Optimize Your Book Description and Book Title To Make More Sales

After the cover, the two most important factors in a prospective reader’s decision whether or not to buy your book are the book’s title and description.

One of the great unfairnesses of our trade is that the skills and talents required to write a really good book are not the same skills and talents that go into coming up with excellent titles and writing brilliant promotional copy. But you can learn both kinds of writing, and if you want to succeed that’s what you’ll need to do. In this post, we’ll dive deep into these facets of boosting the “curb appeal” of your books in these two vital areas.

The Art and Science of Book Titling

People read your book’s title first, and its interior second (if at all). So you need to make this shine. Before you even begin brainstorming, first write down the titles of the top ten sellers in your genre. I’m not kidding. Write them down, longhand, so you think about them and fully understand each one. You will find themes, rules, and commonalities. For example:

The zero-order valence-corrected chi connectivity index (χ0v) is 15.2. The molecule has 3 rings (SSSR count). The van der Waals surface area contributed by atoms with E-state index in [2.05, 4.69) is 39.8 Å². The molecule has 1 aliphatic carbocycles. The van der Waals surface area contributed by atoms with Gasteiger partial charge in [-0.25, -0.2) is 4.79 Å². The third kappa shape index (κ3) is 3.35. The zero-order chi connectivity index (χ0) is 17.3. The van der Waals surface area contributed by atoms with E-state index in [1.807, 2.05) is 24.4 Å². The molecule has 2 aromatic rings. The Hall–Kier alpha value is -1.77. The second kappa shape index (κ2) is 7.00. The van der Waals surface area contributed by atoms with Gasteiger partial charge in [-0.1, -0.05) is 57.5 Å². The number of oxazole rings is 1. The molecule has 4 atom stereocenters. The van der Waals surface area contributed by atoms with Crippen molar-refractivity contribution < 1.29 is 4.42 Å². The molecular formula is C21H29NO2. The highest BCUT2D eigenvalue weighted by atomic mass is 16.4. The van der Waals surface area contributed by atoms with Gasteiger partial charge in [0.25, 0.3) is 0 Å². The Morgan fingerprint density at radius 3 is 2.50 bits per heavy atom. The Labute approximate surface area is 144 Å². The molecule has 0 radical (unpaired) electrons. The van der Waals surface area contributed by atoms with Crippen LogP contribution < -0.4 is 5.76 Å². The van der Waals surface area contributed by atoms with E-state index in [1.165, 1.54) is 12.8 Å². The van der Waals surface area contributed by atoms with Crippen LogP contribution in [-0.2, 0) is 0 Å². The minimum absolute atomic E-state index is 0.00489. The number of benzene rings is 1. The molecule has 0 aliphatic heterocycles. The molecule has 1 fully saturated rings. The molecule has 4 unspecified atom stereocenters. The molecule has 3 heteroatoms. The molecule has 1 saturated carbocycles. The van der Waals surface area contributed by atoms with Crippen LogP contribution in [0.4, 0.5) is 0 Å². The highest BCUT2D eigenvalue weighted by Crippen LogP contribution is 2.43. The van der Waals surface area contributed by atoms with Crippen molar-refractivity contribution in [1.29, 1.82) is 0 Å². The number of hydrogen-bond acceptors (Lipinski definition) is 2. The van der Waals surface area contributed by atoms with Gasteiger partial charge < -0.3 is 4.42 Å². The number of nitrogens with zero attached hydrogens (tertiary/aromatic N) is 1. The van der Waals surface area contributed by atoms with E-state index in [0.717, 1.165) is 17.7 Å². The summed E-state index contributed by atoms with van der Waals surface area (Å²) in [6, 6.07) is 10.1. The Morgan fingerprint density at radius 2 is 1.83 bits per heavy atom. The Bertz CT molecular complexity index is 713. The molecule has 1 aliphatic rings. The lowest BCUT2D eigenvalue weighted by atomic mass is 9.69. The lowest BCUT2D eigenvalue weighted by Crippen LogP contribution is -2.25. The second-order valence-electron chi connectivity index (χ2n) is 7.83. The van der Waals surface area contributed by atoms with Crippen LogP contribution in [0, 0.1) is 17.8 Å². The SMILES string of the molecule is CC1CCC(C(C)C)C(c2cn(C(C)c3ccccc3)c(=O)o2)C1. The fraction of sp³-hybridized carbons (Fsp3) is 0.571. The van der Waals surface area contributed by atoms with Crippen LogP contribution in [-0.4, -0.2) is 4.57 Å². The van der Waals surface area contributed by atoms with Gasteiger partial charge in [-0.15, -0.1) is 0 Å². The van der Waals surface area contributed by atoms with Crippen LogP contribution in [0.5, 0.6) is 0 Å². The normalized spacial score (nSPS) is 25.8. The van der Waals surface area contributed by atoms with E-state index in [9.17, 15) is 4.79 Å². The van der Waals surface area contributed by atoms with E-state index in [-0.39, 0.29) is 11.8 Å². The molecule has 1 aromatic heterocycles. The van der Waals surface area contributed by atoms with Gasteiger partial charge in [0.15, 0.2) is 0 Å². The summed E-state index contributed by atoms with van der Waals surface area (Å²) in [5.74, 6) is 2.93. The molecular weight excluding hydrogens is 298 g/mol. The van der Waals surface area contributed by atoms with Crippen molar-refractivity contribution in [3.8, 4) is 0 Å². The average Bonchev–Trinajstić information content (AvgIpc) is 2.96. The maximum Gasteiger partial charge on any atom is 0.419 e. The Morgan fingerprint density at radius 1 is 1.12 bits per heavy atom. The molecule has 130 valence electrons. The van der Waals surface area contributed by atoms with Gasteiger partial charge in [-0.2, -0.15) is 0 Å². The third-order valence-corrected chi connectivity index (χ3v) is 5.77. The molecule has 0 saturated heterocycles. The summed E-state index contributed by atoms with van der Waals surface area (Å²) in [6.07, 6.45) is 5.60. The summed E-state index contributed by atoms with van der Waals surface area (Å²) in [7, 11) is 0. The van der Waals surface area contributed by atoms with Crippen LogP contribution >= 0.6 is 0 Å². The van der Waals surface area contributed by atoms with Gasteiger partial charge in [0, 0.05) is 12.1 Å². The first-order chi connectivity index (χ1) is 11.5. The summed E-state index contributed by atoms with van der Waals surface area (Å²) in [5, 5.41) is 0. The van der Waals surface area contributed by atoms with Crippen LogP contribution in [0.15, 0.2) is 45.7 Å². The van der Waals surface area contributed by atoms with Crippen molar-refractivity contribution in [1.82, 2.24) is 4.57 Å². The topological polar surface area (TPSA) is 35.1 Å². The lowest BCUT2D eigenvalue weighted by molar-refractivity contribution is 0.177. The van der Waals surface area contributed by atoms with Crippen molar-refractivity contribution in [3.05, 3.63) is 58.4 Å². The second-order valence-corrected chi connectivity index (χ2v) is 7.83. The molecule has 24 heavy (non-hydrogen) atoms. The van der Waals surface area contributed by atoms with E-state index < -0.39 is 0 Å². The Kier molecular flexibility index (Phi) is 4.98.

• Nonfiction books usually have straightforward and descriptive titles
  • Most fiction books do not have subtitles, though some humor books do. So do a lot of nonfiction books.
  • Children’s books should explicitly call out the intended audience so busy parents don’t have to think hard about whether or not it’s a good fit for their child
  • Specific genres have specific conventions. Consider 9 Million Ways to Die vs. A Song of Ice and Fire vs. 2001: A Space Odyssey vs. All For Love. You can probably guess the genres without any more information. Never set readers up to guess wrong.

Beyond this, several guidelines apply to all titles for authors like us.

Don’t be cute. You might consider a title really clever and witty. You might even be right. But if your title confuses your reader, they won’t buy your book. Worse, it might make them think they’re getting one kind of book. They’ll get angry when they realize their mistake, and may return the book or give you a bad review.

Short beats long. This is important both for clarity and cover. A short, sharp title is easy to understand and remember. It’s also easier to fit on your cover without making things look crowded. Don’t opt for an inferior short title over a better long one, but in the event of a tie (or even a close call), go with brevity.

Use Camel Case. That’s when you capitalize the initial letter of any significant word in your title or subtitle. All caps or all lowercase looks unprofessional and will cost you sales. You can go with all caps on the cover, if the font looks better that way, but even then you’ll want those first letters to be larger in most situations. In your listings and descriptions, though, it’s all Camel, all the time.

Proofread: this should go without saying, but have somebody proofread your title before you launch your book. Errors there will tank your project just as it gets started.